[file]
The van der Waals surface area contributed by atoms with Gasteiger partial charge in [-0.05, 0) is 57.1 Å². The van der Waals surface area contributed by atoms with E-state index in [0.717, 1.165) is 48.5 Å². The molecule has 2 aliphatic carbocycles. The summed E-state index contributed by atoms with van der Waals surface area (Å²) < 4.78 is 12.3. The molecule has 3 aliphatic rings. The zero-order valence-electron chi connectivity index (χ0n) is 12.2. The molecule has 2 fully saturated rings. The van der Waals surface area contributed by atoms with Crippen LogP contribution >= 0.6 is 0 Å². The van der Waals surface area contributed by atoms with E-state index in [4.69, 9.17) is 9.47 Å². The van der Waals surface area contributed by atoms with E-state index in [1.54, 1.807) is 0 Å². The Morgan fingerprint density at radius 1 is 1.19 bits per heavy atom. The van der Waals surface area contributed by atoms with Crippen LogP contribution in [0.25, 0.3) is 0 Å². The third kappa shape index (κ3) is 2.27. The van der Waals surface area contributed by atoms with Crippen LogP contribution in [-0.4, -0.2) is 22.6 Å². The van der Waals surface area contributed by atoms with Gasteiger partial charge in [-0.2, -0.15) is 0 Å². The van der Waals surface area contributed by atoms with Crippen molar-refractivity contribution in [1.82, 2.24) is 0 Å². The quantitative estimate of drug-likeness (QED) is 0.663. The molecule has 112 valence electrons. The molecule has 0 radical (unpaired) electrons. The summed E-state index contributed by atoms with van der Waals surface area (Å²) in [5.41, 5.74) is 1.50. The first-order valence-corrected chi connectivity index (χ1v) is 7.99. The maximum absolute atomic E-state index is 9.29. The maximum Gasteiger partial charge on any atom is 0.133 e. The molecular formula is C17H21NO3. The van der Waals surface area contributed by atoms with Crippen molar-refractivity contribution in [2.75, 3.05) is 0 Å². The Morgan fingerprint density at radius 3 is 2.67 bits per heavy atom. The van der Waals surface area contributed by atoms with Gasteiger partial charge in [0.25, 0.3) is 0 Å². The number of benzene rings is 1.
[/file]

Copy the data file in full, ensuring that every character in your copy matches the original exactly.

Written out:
The van der Waals surface area contributed by atoms with Gasteiger partial charge in [-0.05, 0) is 57.1 Å². The van der Waals surface area contributed by atoms with E-state index in [0.717, 1.165) is 48.5 Å². The molecule has 2 aliphatic carbocycles. The summed E-state index contributed by atoms with van der Waals surface area (Å²) < 4.78 is 12.3. The molecule has 3 aliphatic rings. The zero-order valence-electron chi connectivity index (χ0n) is 12.2. The molecule has 2 fully saturated rings. The van der Waals surface area contributed by atoms with Crippen LogP contribution >= 0.6 is 0 Å². The van der Waals surface area contributed by atoms with E-state index in [4.69, 9.17) is 9.47 Å². The van der Waals surface area contributed by atoms with E-state index in [1.54, 1.807) is 0 Å². The Morgan fingerprint density at radius 1 is 1.19 bits per heavy atom. The van der Waals surface area contributed by atoms with Crippen LogP contribution in [0.25, 0.3) is 0 Å². The third kappa shape index (κ3) is 2.27. The van der Waals surface area contributed by atoms with Crippen LogP contribution in [-0.4, -0.2) is 22.6 Å². The van der Waals surface area contributed by atoms with Gasteiger partial charge in [-0.2, -0.15) is 0 Å². The van der Waals surface area contributed by atoms with Crippen molar-refractivity contribution in [1.82, 2.24) is 0 Å². The quantitative estimate of drug-likeness (QED) is 0.663. The molecule has 112 valence electrons. The molecule has 0 radical (unpaired) electrons. The summed E-state index contributed by atoms with van der Waals surface area (Å²) in [5.41, 5.74) is 1.50. The first-order valence-corrected chi connectivity index (χ1v) is 7.99. The maximum absolute atomic E-state index is 9.29. The maximum Gasteiger partial charge on any atom is 0.133 e. The molecular formula is C17H21NO3. The van der Waals surface area contributed by atoms with Crippen molar-refractivity contribution in [2.75, 3.05) is 0 Å². The Morgan fingerprint density at radius 3 is 2.67 bits per heavy atom. The van der Waals surface area contributed by atoms with Gasteiger partial charge in [0.25, 0.3) is 0 Å². The number of benzene rings is 1.